Fret-less Zither > Chordophone.
Thailand > Far East Asia.
Source: Randy Raine-Reusch.
The phin pya (in Thai) and kse diev (In Cambodian)
is a chordophone that is classified as a stick-zither. The word "pin"
come from from the Sanskrit word "veena" or bin respectively. Eight to
ten centuries ago, the distribution of the phin pya was wide, ranging
from India to Indonesia and as far as the Cham kingdom in Vietnam. Today
the phin pya is found in Northern Thailand and in neighbouring Cambodia.
In the Lanna culture men would play the phin pya to serenade women in a
romantic setting. Traditionally the phin pya is is played in ceremonies,
weddings, and funerals. Murals depicting musicians performing on the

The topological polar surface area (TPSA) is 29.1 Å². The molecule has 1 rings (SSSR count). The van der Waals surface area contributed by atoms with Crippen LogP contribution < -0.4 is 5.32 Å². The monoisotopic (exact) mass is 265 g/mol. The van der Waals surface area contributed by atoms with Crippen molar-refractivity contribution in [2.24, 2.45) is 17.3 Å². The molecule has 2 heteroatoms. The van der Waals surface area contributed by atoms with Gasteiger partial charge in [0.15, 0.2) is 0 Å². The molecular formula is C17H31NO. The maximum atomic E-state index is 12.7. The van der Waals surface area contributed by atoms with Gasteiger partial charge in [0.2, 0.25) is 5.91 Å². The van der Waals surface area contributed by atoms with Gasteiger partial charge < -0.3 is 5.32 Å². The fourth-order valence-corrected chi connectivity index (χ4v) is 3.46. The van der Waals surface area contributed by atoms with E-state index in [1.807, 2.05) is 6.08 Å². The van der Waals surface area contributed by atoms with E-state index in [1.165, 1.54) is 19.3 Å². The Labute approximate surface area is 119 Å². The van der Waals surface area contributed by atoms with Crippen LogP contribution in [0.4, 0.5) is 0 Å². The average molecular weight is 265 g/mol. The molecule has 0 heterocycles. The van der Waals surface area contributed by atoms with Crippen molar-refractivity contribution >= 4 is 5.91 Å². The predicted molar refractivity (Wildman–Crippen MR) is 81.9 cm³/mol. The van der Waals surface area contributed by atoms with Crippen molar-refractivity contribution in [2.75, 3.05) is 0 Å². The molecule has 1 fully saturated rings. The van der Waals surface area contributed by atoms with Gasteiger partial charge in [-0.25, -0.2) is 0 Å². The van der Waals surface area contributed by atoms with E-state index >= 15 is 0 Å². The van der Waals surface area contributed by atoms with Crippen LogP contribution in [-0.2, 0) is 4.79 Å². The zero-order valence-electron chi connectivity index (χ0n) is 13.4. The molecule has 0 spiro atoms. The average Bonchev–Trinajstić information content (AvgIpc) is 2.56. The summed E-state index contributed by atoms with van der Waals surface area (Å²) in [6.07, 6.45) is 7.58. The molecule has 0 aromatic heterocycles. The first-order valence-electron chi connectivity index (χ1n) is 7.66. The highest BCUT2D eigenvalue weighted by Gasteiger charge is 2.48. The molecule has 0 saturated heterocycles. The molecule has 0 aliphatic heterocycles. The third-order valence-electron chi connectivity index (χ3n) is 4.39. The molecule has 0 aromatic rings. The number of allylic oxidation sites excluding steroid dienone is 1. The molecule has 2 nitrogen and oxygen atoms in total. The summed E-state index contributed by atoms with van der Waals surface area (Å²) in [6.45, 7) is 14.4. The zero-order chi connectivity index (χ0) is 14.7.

phin pya, are found in Viharn Laikam, Thailand.
Throughout Thailand and Cambodia two stringed phin
pya are common. Compositions have been arranged for the phin pya
performed by small chamber orchestras. In the 20th century compositions
for this instrument have been written. In Thai classical orchestras the
phin pya is accompanied by the grajapbi (lute) and recently played to
The phin pya
is held upright in a vertical position closest to the chest. The end-tip
is pointed downwards to the ground. A technique of harmonics is applied
by the left hand lightly touching the string and the left hand plucking
either strings. Only a few notes are played during performance and the
timbre of the phin pya is very quiet.